Egypt considers creating space agency


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The Egyptian government is considering creating an Egyptian Space Agency.

The Egyptian government believes that the establishment of a space agency is necessary to invigorate and administer space programmes in Egypt, that in turn – it is hoped – will revitalize Egypt’s economy and entrepreneurship. While this approach is not without merit, it has been the cause of significant political controversy in Egypt as many of its citizens have voiced harsh criticism of the country’s space plans as the economy continues to deteriorate.

The proposed space agency will also administer Egyptian ambitions to build and even launch its own satellites.

Essentially, the government needs certain space capabilities (military and communications satellites), and a space agency would serve as its corporate arm for obtaining and managing those capabilities. It would also serve as a place where lots of foreign aid cash could be deposited into the government to be distributed to various friends. Along the way it might also help the economy and help shift Egypt in a more western and commercial direction.

How successful this becomes will depend on whether the Egyptian government lets the crony component dominate the process.

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  • Edward

    From the article: “The Egyptian government believes that the establishment of a space agency is necessary to invigorate and administer space programmes in Egypt, that in turn – it is hoped – will revitalize Egypt’s economy and entrepreneurship. While this approach is not without merit, it has been the cause of significant political controversy in Egypt as many of its citizens have voiced harsh criticism of the country’s space plans as the economy continues to deteriorate.

    Perhaps the Egyptian government believes that space programs and the economic activity surrounding them work outside the laws of economics. If the existing conditions do not allow for a robust economy, adding a space sector to the economy will not change those conditions, and the economy will continue to deteriorate. The approach is without merit.

    Many times throughout history, rulers have tried to be the “invisible hand” that guides a nation’s economy, but they have always failed to build a robust economy that way, because central control of an economy does not do that. It only directs the economy to work in the way that the government wants. The Soviet Union had a robust space sector because the central controllers put sufficient resources into that sector, at the expense of other economic sectors, such as shoes and toilet paper.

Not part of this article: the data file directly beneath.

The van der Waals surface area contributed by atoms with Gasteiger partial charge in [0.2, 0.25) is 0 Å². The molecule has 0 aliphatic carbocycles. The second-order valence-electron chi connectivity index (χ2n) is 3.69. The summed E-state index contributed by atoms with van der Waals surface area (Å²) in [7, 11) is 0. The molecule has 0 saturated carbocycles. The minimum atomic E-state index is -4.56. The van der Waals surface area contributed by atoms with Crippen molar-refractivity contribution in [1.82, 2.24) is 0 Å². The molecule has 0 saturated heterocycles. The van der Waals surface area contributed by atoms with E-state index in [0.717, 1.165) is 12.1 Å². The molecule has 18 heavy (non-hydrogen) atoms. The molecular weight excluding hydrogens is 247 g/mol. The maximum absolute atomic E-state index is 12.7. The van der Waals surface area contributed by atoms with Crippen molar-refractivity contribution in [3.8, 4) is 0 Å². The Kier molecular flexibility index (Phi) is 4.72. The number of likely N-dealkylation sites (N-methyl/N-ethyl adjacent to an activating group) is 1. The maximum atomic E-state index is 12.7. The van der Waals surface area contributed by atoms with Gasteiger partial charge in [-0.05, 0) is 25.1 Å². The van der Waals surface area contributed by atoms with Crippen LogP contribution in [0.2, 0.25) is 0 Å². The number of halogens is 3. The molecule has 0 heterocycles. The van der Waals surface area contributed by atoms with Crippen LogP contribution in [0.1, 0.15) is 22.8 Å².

Adam Smith noted that an economy is strongest when the people themselves are the invisible hand, producing what is demanded and thus will sell easily. Alexis de Tocqueville noted that freedom of the individual allows individuals to choose how to best fill the demands of the population, that a centralized government “excels in preventing, not doing.” Thomas Sowell noted that when economic control is local, the individual shopkeeper can adjust prices and purchase goods as needed, reacting quickly to changes in local economic conditions, but central controllers take time to get around to controlling all the many different regions and setting prices and production levels of the thousands and millions of different goods and services, reacting too slowly to changes in local as well as national conditions. Millions of local businessmen do a better job of reacting, adapting, and adjusting than a single centralized committee, legislature, or ruler can ever do.

    History has shown these facts to be true.

    A national space program will do nothing to change that or change the national laws, regulations, and rules that are causing the economic deterioration.

    On the other hand, if the space program is intended to modernize their military and make them a spacefaring nation independent of other spacefaring nations, then that is another matter and a much better reason for developing their own space program.

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